Author(s): Bauer ME
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Abstract Ageing has been associated with immunological changes (immunosenescence) that resemble those observed following chronic stress or glucocorticoid (GC) treatment. These changes include thymic involution, lower number of naïve T cells, reduced cell-mediated immunity, and poor vaccination response to new antigens. It follows that immunosenescence could be associated with changes of peripheral GC levels. Indeed, when compared with young subjects, healthy elders are more stressed and show activation of the hypothalamus-pituitary-adrenal (HPA) axis. However, both beneficial and undesirable effects of GCs ultimately depend on the target tissue sensitivity to these steroids. Recent data indicate that peripheral lymphocytes from elders respond poorly to GC treatment in vitro. The present review summarizes recent findings which suggest that immunosenescence may be closely related to both psychological distress and stress hormones. Furthermore, chronically stressed elderly subjects may be particularly at risk of stress-related pathology because of further alterations in GC-immune signalling. Finally, the neuroendocrine hypothesis of immunosenescence is finally reconsidered in which the age-related increase in the cortisol/DHEA ratio is major determinant of immunological changes observed during ageing.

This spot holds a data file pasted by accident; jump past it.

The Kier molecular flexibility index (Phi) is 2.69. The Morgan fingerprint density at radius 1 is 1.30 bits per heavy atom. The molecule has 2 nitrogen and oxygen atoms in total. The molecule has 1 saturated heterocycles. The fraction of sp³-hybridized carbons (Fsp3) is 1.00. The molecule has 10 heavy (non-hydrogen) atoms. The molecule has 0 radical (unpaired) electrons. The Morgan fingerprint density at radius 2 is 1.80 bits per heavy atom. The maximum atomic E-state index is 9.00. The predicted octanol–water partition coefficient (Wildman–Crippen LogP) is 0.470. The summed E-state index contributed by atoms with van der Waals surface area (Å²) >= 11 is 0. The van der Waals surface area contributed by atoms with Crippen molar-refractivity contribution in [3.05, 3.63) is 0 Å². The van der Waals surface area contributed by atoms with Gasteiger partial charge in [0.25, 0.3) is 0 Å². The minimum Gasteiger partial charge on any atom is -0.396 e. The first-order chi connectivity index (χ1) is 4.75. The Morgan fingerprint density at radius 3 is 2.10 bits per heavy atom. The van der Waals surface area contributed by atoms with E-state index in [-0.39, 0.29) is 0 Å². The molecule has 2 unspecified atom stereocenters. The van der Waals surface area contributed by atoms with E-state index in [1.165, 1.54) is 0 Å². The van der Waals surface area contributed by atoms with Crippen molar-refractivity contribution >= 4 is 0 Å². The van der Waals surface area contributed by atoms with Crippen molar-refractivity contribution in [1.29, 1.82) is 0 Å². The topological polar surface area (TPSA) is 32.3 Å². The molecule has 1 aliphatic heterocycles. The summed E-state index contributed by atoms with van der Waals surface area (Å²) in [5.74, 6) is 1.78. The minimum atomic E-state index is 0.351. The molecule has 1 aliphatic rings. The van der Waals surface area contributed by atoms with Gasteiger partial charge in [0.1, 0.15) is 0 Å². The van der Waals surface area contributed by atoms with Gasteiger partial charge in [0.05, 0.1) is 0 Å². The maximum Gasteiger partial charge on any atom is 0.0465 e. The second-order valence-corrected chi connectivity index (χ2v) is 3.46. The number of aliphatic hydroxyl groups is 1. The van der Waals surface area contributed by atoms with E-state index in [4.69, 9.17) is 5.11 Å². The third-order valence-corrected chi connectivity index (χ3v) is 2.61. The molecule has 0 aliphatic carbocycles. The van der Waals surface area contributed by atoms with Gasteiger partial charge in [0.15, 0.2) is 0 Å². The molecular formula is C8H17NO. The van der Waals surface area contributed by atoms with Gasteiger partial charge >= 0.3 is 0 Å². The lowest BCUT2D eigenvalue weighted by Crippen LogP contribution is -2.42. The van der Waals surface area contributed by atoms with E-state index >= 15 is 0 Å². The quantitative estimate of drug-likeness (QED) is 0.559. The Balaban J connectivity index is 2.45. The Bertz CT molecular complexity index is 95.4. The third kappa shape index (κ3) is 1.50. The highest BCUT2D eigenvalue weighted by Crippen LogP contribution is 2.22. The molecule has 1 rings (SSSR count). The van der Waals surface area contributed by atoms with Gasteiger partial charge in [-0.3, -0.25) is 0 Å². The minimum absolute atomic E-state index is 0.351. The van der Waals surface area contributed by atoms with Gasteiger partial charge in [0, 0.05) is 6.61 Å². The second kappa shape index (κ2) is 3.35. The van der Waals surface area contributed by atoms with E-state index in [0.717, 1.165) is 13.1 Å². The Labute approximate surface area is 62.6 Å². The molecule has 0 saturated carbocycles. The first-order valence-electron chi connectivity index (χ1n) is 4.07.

This article was published in Stress
and referenced in Journal of Diabetes & Metabolism